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Patients and hospital managers want laparoscopic simulation training to become mandatory before live operating: a multicentre qualitative study of stakeholder perceptions
  1. Jessica Preshaw1,
  2. Dimitrios Siassakos2,
  3. Mark James3,
  4. Timothy Draycott2,
  5. Sanjay Vyas1,
  6. Christy Burden4
  1. 1Obstetrics and Gynaecology, Southmead Hospital, Bristol, UK
  2. 2School of Social and Community Medicine, Southmead Hospital, University of Bristol, Bristol, UK
  3. 3The Women’s Centre, Gloucester Royal Hospital, Gloucester, UK
  4. 4Obstetrics and Gynaecology, School of Social and Community Medicine, Southmead Hospital, University of Bristol, Bristol, UK
  1. Correspondence to Dr Jessica Preshaw, Obstetrics and Gynaecology, Southmead Hospital, Bristol BS10 5NB, UK; jesspreshaw{at}hotmail.com

Abstract

Background Surgical procedures are complex and susceptible to human error. Individual surgical skill correlates with improved patient outcomes demonstrating that surgical proficiency is vitally important for patient safety. Evidence demonstrates that simulation training improves laparoscopic surgical skills; however, projects to implement and integrate laparoscopic simulation into core surgical curricula have had varied success. One barrier to successful implementation has been the lack of awareness and prioritisation of simulation initiatives by key stakeholders.

Objective To determine the knowledge and perceptions of patients and hospital managers on laparoscopic surgery and simulation training in patient safety and healthcare.

Method A qualitative study was conducted in the Southwest of England. 40 semistructured interviews were undertaken with patients attending general gynaecology clinics and general surgical and gynaecology hospital managers.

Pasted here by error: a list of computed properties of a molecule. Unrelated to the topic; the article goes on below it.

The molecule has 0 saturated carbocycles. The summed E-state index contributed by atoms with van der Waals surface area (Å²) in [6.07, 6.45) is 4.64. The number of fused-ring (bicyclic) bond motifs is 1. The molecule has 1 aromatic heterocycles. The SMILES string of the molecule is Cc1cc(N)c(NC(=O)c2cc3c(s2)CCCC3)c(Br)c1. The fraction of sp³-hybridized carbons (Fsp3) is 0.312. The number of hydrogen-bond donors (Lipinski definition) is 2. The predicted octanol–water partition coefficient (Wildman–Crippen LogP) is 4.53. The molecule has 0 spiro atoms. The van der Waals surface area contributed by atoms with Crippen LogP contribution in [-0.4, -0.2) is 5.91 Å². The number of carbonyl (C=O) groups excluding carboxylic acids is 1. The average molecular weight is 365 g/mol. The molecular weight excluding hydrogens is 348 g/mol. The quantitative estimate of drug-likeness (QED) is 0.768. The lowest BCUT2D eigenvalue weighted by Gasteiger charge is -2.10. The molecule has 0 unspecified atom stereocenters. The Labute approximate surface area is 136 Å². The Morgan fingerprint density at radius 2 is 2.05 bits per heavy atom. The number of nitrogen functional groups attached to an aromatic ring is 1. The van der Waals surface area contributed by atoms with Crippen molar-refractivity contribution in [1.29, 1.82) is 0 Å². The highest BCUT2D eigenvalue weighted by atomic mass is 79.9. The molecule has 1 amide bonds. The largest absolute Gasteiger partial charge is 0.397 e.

Results Six key themes identified included: positive expectations of laparoscopic surgery; perceptions of problems and financial implications of laparoscopic surgery; lack of awareness of difficulties with surgical training; desire for laparoscopic simulation training and competency testing for patient benefit; conflicting priorities of laparoscopic simulation in healthcare; and drawbacks of surgical simulation training.

Patients and managers were largely unaware of the risks of laparoscopic surgery and challenges for training. Managers highlighted conflicting financial priorities when purchasing educational equipment. Patients stated that they would have greater confidence in a surgeon who had undertaken mandatory surgical simulation training and perceived purchasing simulation equipment to be a high priority in the National Health Services. Most patients and hospital managers believed trainees should pass an examination on a simulator prior to live operating.

Conclusions Competency-based mandatory laparoscopic simulation was strongly supported by the majority of stakeholders to augment the initial learning curve of surgeons.

  • simulation
  • surgical training
  • laparoscopic surgery
  • patient safety

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Footnotes

  • Contributors JP designed data collection tools; cleaned, analysed and interpreted the data; and drafted and revised the paper. She is guarantor. DS analysed and interpreted the data and revised the draft paper. MJ helped conceive and design the work and revised the draft paper. TD interpreted the data and revised the draft paper. SV interpreted the data and revised the draft paper. CB initiated and implemented the project; developed the concept and design of the work; acquired, analysed and interpreted the data; and drafted and revised the paper.

  • Funding The authors have not declared a specific grant for this research from any funding agency in the public, commercial or not-for-profit sectors.

  • Competing interests None declared.

  • Ethics approval NRES Committee North West – Greater Manchester North.

  • Provenance and peer review Not commissioned; externally peer reviewed.

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